Translating cerebellar Purkinje neuron physiology to progress in dominantly inherited ataxia

Research output: Contribution to journalReview articlepeer-review

Abstract

The cerebellum is an important structure for accurate control and timing of movement, and Purkinje neurons in the cerebellar cortex are key players in cerebellar motor control. Cerebellar dysfunction can result in ataxia, a disorder characterized by postural instability, gait disturbances and motor incoordination. Cerebellar ataxia is a symptom of a number of conditions, and the emerging evidence that Purkinje neuron dysfunction, in particular, abnormal Purkinje neuron repetitive firing, is a major driver of motor dysfunction in a subset of dominantly inherited ataxias is dicussed. Abnormalities in Purkinje neuron excitability that are observed in mouse models of each of these disorders, and where appropriate describe studies linking particular ion channels to aberrant excitability are also discussed. Common mechanisms of dysfunction and speculate about potential therapeutic targets, suggesting that Purkinje neuron firing abnormalities are a novel target for improving motor dysfunction in patients with some forms of dominantly inherited ataxia are proposed.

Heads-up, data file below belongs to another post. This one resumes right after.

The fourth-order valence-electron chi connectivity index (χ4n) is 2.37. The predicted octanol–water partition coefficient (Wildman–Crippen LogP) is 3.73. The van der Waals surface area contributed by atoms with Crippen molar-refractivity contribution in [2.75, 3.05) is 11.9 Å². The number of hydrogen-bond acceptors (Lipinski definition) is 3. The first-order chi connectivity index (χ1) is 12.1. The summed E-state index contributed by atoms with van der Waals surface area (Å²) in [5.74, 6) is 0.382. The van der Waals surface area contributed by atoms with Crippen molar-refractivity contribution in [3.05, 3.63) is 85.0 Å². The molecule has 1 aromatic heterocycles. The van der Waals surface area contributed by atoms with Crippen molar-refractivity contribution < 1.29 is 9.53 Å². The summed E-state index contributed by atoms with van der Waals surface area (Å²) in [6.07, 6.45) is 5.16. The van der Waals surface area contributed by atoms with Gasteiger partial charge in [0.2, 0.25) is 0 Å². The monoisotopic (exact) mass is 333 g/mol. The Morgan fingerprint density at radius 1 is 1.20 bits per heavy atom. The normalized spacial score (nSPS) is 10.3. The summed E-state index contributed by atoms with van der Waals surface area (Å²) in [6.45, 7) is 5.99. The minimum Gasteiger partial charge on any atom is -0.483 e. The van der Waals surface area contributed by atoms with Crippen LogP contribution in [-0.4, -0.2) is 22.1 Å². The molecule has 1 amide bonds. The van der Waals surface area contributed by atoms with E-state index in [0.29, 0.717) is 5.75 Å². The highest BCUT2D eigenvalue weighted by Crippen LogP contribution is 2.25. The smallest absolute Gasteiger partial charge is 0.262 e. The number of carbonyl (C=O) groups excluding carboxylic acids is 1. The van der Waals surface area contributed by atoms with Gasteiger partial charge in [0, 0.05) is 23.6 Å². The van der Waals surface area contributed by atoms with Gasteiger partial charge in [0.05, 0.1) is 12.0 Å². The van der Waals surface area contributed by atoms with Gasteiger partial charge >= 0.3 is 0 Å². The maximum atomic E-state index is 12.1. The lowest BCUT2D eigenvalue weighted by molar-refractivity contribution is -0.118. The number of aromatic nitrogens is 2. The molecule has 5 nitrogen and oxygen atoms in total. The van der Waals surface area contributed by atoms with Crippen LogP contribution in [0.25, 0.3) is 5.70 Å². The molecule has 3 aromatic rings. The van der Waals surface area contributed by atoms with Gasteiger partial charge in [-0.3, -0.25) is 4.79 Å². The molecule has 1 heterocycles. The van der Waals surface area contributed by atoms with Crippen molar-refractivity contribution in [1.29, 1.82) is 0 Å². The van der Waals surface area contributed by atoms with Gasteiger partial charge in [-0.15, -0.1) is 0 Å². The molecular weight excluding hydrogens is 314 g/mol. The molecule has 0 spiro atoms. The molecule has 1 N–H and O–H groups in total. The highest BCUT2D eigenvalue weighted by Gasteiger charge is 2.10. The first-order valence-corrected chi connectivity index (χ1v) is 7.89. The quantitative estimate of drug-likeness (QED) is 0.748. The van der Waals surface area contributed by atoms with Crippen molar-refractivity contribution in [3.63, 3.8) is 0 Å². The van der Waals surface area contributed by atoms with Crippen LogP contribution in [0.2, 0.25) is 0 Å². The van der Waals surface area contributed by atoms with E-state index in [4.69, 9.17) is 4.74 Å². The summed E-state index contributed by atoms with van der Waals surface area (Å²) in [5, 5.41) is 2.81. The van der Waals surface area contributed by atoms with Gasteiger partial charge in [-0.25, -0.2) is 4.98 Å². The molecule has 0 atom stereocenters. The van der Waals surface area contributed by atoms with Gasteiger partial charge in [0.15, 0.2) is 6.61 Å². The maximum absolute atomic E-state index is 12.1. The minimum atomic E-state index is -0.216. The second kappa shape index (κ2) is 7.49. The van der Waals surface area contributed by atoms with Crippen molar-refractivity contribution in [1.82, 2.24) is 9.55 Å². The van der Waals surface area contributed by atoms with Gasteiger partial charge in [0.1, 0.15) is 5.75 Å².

Original languageEnglish (US)
Pages (from-to)187-196
Number of pages10
JournalFuture Neurology
Volume9
Issue number2
DOIs
StatePublished - Mar 2014
Externally publishedYes

Keywords

  • atrophy
  • cerebellum
  • dominantly inherited ataxia
  • intrinsic excitability
  • ion channel
  • pacemaking
  • polyglutamine disorder
  • Purkinje neuron
  • spinocerebellar ataxia

ASJC Scopus subject areas

  • Neurology
  • Clinical Neurology

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